U20 Championship stars unite on Keep Rugby Clean Day

Players preparing for the final round of pool-stage action at the World Rugby U20 Championship 2023 in South Africa came together on Tuesday to take a collective stance against doping.

As part of Keep Rugby Clean Day, all 276 players representing their nations in Cape Town and Stellenbosch donned distinctive t-shirts during their warm-ups in a show of support for World Rugby’s anti-doping awareness programme.

World Rugby launched Keep Rugby Clean in 2005 and it has supported players and team management across the game ever since.

The programme aims to deter doping by educating participants on the responsibilities, raising awareness of doping risks and fostering an ethical clean-sport ethos.

England captain Lewis Chessum, whose side head into the third round top of Pool B, believes the programme plays an invaluable role in maintaining clean sport and helping players make the right choices.

“Keep Rugby Clean is an extremely important initiative for our sport,” he said. “The programme protects clean participants and gives us a level playing field to compete.

“We are given the information and advice needed to train, compete, and recover safely in line with the rules. It’s important to stay up to date and informed to be able to perform in a safe environment.”

As part of an extensive programme prior to the start of this year’sU20 Championship, all participating teams were required to complete online and face-to-face education, delivered in their native language.

“We are all aware of the importance of keeping rugby clean and this campaign by World Rugby is vital in protecting the integrity of our sport and ensuring a level playing field,” South Africa captain Paul de Villiers said.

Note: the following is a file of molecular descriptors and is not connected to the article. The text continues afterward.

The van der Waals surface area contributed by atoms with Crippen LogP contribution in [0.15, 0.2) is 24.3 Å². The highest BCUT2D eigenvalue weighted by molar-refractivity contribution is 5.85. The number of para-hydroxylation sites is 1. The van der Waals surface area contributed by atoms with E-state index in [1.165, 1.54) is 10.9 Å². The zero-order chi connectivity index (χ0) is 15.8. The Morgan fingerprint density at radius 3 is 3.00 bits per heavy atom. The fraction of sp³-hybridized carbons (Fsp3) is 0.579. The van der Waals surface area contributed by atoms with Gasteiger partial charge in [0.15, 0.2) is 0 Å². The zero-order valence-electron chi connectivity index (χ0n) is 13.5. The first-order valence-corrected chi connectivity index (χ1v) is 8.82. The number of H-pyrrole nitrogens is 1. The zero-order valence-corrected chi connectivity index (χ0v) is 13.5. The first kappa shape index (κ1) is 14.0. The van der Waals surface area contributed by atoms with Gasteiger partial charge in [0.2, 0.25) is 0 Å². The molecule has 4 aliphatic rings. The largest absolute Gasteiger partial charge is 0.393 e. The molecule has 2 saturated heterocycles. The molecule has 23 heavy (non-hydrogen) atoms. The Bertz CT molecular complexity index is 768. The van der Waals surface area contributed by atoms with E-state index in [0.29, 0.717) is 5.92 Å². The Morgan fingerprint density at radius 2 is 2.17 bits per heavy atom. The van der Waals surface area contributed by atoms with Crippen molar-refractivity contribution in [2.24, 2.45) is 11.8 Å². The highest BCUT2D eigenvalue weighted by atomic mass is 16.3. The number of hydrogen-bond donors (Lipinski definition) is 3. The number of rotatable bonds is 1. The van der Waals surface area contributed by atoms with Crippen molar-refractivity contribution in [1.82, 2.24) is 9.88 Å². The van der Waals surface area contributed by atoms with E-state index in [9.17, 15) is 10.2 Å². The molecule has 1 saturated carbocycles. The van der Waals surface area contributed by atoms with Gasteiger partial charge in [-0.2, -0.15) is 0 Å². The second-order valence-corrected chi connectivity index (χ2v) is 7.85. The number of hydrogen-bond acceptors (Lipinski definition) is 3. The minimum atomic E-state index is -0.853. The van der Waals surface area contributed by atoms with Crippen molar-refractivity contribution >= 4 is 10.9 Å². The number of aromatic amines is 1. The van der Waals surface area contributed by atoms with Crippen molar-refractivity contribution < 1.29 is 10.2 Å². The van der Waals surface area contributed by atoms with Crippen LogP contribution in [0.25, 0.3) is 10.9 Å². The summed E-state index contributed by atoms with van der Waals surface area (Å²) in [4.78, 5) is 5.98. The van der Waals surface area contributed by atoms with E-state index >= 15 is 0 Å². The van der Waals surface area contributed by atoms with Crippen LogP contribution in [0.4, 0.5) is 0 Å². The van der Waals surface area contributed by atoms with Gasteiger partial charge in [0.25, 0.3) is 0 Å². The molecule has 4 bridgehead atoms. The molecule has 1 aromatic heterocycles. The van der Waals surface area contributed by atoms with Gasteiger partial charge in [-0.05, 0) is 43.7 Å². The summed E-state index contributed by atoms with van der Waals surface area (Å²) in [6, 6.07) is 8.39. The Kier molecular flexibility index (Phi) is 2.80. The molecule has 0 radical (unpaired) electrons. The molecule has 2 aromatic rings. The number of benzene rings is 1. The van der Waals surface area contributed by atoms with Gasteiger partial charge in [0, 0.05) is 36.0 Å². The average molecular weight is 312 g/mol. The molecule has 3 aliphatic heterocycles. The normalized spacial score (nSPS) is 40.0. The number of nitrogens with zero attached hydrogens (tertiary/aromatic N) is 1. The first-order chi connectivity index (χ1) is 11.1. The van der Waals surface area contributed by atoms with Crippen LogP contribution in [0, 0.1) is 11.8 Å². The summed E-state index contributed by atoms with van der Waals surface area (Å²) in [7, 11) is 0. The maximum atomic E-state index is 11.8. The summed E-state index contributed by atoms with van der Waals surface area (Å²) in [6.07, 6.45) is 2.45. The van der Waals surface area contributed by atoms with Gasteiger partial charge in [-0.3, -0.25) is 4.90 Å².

“The players are educated about and are willing participants in World Rugby’s anti-doping education and awareness programmes.”

Japan captain Kengo Nonaka added: “I’d had only limited exposure to anti-doping within university rugby in Japan, so I undertook an anti-doping course ahead of the U20 World Championship.

“My experience with the anti-doping programme at this year’s tournament has taught me that as a rugby player, I need to pay close attention to what I ingest into my body.

“It’s a hugely important part of being a professional athlete and developing as a model rugby player into the future.”

World Rugby work closely with the World Anti-Doping Authority (WADA) and national anti-doping organisations to deter intentional doping behaviours and avoid accidental doping.

"As a squad we're delighted to take part in World Rugby's Keep Rugby Clean Day,” Ireland captain Gus McCarthy said. “The World Rugby U20 Championship is all about the future of the game we all love, and to showcase and highlight such an important message on this stage is a really great initiative.

“As young players, we are constantly learning, both on and off the field, and it's imperative we understand the values of our sport and maintain its integrity."

Italy second-row Alex Mattioli described how the programme had impacted positively on his own career. "Before playing for Italy U20 I knew almost nothing about doping," he said.

"But after starting this programme of awareness a new world opened before my eyes: for example, thanks to that I was able to deny a couple of medics not involved in rugby prescribing me wrong meds, thanks to what I had learnt about reading medicine labels.

"So, thanks to World Rugby, thanks for teaching us about the risks related to our health and for the risks related to our career."

Georgia fly-half Petra Khutsishvili added: “Today is a very important day because every rugby player must be fair and clean. Doping kills fairness and I think in rugby everyone must be equal in their physical preparation.”

For more information on the Keep Rugby Clean campaign please go to www.world.rugby/keep-rugby-clean